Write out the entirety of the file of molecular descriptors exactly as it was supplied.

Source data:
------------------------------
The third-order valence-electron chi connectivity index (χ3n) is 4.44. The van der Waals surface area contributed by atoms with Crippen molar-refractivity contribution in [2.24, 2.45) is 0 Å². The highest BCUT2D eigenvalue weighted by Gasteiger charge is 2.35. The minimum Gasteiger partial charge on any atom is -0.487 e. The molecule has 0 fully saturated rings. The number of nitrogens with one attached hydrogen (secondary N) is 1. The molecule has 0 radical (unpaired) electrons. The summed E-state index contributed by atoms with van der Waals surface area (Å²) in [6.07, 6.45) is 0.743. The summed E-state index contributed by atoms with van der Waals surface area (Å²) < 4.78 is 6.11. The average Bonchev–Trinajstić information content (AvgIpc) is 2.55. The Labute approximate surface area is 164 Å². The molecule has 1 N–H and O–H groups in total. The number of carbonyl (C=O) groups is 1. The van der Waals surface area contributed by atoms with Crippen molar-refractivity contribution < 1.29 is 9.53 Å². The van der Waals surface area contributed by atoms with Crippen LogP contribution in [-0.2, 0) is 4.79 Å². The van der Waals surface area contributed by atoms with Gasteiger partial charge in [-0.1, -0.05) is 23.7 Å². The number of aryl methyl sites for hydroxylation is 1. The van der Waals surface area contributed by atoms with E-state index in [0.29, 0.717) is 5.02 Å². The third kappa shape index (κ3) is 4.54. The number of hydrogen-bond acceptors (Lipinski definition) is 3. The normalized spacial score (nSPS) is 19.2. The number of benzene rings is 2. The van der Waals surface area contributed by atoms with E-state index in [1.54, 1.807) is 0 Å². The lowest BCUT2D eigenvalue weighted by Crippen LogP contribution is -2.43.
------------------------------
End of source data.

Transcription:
The third-order valence-electron chi connectivity index (χ3n) is 4.44. The van der Waals surface area contributed by atoms with Crippen molar-refractivity contribution in [2.24, 2.45) is 0 Å². The highest BCUT2D eigenvalue weighted by Gasteiger charge is 2.35. The minimum Gasteiger partial charge on any atom is -0.487 e. The molecule has 0 fully saturated rings. The number of nitrogens with one attached hydrogen (secondary N) is 1. The molecule has 0 radical (unpaired) electrons. The summed E-state index contributed by atoms with van der Waals surface area (Å²) in [6.07, 6.45) is 0.743. The summed E-state index contributed by atoms with van der Waals surface area (Å²) < 4.78 is 6.11. The average Bonchev–Trinajstić information content (AvgIpc) is 2.55. The Labute approximate surface area is 164 Å². The molecule has 1 N–H and O–H groups in total. The number of carbonyl (C=O) groups is 1. The van der Waals surface area contributed by atoms with Crippen molar-refractivity contribution < 1.29 is 9.53 Å². The van der Waals surface area contributed by atoms with Crippen LogP contribution in [-0.2, 0) is 4.79 Å². The van der Waals surface area contributed by atoms with Gasteiger partial charge in [-0.1, -0.05) is 23.7 Å². The number of aryl methyl sites for hydroxylation is 1. The van der Waals surface area contributed by atoms with E-state index in [0.29, 0.717) is 5.02 Å². The third kappa shape index (κ3) is 4.54. The number of hydrogen-bond acceptors (Lipinski definition) is 3. The normalized spacial score (nSPS) is 19.2. The number of benzene rings is 2. The van der Waals surface area contributed by atoms with E-state index in [1.54, 1.807) is 0 Å². The lowest BCUT2D eigenvalue weighted by Crippen LogP contribution is -2.43.